WaxWord

December 2008

December 06, 2008

Taking a Break to prepare The Wrap News; Check back in January

Dear Readers,

This blog will go semi-silent for the next several weeks, while we prepare the launch of The Wrap News at www.thewrapnews.com, a new news and information platform covering entertainment and media. The Wrap will feature original and aggregated content. We have already launched a daily email newsletter, called First Take, read by entertainment industry insiders. You can sign up to receive it at thewrapnews.com.

The Wrap is scheduled for a January launch. This blog, Waxword, will become part of that new enterprise.

I will be using this blog for announcements, and reserve the right to weigh in if there's major news, such as - save us, please -- another strike.

December 04, 2008

Stolen antiquities returned from NY to Egypt

The latest returns to Egypt, this time from our own government:

12/3/2008, 2:09 p.m. EST
By TOM HAYS
The Associated Press
 

NEW YORK (AP) — Dozens of ancient artifacts stolen by a former U.S. Army helicopter pilot were returned to the Egyptian government on Wednesday during a ceremony in Manhattan.

Officials said the items, including several small urns on display at the ceremony, came from the Ma'adi archaeological site outside Cairo and date to 3,600 B.C. or earlier.

"When (the military officer) stole these items from Egypt, he robbed a nation of part of its history," said Peter J. Smith, head of U.S. Immigration and Customs Enforcement's New York office. "The repatriation of the Ma'adi artifacts reunites the people of Egypt with an important piece of their cultural heritage."

December 01, 2008

Letters in Response to the Op-Ed

Dear Ms. Waxman –
 
I read with great interest your article in today’s New York Times but I suggest that there is an aspect of artifact ownership which you have neglected to consider and that is the caretaker and protective responsibility that goes with such ownership. There is a responsibility to preserve for future generations these artifacts which I dare to suggest did not then nor perhaps even now does not exist within some of these home countries. Some of these treasured artifacts would not exist today if they had been left in situ rather than ‘looted’.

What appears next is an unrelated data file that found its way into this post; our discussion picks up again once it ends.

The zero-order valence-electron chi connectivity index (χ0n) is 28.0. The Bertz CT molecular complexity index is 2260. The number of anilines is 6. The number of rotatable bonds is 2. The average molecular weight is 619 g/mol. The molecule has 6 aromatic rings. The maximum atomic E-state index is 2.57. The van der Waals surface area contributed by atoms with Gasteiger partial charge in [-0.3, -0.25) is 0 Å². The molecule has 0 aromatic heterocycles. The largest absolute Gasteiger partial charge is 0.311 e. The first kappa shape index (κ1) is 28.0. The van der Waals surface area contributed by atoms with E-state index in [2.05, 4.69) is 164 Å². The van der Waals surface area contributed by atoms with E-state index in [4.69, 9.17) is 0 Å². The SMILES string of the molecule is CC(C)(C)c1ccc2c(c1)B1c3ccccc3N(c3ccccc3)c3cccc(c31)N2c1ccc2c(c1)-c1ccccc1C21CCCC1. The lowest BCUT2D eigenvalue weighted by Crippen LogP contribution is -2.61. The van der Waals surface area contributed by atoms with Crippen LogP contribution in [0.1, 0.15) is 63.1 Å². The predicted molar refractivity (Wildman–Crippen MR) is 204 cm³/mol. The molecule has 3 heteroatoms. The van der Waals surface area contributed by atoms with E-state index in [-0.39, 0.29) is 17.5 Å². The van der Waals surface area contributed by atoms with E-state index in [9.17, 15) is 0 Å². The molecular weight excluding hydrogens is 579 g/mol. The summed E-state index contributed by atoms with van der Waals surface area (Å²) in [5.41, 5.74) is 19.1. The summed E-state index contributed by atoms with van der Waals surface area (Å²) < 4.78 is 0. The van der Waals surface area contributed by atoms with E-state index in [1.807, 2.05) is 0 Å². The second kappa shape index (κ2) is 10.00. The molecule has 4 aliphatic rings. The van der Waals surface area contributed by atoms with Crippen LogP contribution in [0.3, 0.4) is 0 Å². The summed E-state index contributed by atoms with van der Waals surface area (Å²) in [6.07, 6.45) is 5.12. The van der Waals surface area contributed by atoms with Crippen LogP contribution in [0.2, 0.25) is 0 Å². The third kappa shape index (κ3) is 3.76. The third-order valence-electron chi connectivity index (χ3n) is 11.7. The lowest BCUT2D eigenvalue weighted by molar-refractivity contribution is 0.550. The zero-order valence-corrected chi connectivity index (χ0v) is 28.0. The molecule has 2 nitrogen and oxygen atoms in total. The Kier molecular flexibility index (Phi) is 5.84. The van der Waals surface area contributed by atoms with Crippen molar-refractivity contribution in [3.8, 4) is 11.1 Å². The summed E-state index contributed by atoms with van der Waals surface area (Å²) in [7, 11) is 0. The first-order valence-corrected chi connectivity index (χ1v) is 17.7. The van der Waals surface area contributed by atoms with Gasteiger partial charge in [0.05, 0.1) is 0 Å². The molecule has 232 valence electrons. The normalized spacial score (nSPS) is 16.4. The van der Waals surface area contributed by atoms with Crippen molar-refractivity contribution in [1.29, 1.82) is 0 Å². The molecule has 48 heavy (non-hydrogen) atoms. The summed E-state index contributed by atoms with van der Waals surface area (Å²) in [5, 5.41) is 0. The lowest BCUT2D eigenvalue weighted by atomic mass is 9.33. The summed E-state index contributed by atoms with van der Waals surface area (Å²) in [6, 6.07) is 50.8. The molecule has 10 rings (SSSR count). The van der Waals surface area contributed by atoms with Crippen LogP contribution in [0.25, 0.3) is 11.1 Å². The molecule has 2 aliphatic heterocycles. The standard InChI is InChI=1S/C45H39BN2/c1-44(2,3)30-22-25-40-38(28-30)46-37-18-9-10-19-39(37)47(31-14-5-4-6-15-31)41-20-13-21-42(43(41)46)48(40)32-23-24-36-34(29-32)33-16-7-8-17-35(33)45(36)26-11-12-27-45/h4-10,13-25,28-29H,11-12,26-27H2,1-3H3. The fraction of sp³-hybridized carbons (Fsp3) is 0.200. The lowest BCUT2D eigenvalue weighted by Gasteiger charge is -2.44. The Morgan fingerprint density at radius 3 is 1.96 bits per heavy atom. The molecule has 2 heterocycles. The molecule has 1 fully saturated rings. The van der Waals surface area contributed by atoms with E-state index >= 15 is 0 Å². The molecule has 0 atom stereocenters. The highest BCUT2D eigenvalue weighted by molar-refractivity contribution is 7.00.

My wife and I had the pleasure of being in the Uffizi Gallery one balmy summer day a few years ago. Our pleasure turned to astonishment when the guard in the gallery walked around the room and threw open the windows to the moist pollution laden Florentine air. This is not the best conditions under which to preserve antiquities. (This is the same questions that family courts grapple with concerning the placement of children back to their parents from foster care.)
 
Take Care,
 
Robert Koffsky
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as a history buff,I will be securing a copy of your book soon.
Ihave loved the background history of the many objects d` art at the Met, one of my favorite places to go, along with Chicago Art Institute.You write on great topics,and this is but one dear to me heart, as well as the recent tomes on art looted by Soviets and  Nazis[ think the mystery of the Amber Room].
Write on,never stop. Timothy Abbott

_____________________

Dear Ms. Waxman:
 
I read your important op-ed piece in today’s NYT.
 
I am curious about the Elgin Marbles, however.  Fifty-two years ago, I took a course on Greek art and archeology at Washington University taught by George Mylonas, the Greek-born excavator of Mycenae and Eleusis. He stated that had Lord Elgin not taken the marbles they would have been ground up for plaster as had already been happening to other of the Parthenon’s sculture.  Years later, in 1980, while taking my family around the Akropolis, I bought a guidebook that blamed Lord Elgin for stealing these antiquities.  However, if the Greek archeologist (whose credentials in 1980 earned him the position of being in charge of the restoration of the Akropoolis) was correct, in absconding with the sculptures, Lord Elgin rescued them. Alternatively, if he had hadn’t taken then, they would not be in existence for anyone to see.   How this bears on the question of who should “own” them and have them on display in another issue, but the facts of the case should be clear, and it should not be used as a cause celebre to illustrate the outright thievery of antiquities that takes place on a regular basis around the Mediterranean world, including Iraq thanks to the sloppy administration of Mr. Bush’s war.